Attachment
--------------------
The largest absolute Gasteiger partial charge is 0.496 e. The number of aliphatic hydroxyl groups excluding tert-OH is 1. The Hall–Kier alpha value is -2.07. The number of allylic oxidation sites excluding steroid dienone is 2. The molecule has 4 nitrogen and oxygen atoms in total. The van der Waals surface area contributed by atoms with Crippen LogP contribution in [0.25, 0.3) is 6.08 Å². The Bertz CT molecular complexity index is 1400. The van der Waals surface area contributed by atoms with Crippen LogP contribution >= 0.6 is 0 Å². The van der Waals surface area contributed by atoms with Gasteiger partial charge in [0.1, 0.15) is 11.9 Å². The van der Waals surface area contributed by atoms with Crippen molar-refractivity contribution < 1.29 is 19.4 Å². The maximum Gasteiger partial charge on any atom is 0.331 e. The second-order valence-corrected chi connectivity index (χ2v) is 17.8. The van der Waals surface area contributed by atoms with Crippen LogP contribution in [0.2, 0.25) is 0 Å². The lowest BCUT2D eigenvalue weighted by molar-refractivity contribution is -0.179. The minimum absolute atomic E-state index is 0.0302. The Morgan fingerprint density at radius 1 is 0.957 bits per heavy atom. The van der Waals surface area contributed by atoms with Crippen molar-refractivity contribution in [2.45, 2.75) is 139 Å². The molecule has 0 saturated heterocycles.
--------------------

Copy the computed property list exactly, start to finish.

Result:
The largest absolute Gasteiger partial charge is 0.496 e. The number of aliphatic hydroxyl groups excluding tert-OH is 1. The Hall–Kier alpha value is -2.07. The number of allylic oxidation sites excluding steroid dienone is 2. The molecule has 4 nitrogen and oxygen atoms in total. The van der Waals surface area contributed by atoms with Crippen LogP contribution in [0.25, 0.3) is 6.08 Å². The Bertz CT molecular complexity index is 1400. The van der Waals surface area contributed by atoms with Crippen LogP contribution >= 0.6 is 0 Å². The van der Waals surface area contributed by atoms with Gasteiger partial charge in [0.1, 0.15) is 11.9 Å². The van der Waals surface area contributed by atoms with Crippen molar-refractivity contribution < 1.29 is 19.4 Å². The maximum Gasteiger partial charge on any atom is 0.331 e. The second-order valence-corrected chi connectivity index (χ2v) is 17.8. The van der Waals surface area contributed by atoms with Crippen LogP contribution in [0.2, 0.25) is 0 Å². The lowest BCUT2D eigenvalue weighted by molar-refractivity contribution is -0.179. The minimum absolute atomic E-state index is 0.0302. The Morgan fingerprint density at radius 1 is 0.957 bits per heavy atom. The van der Waals surface area contributed by atoms with Crippen molar-refractivity contribution in [2.45, 2.75) is 139 Å². The molecule has 0 saturated heterocycles.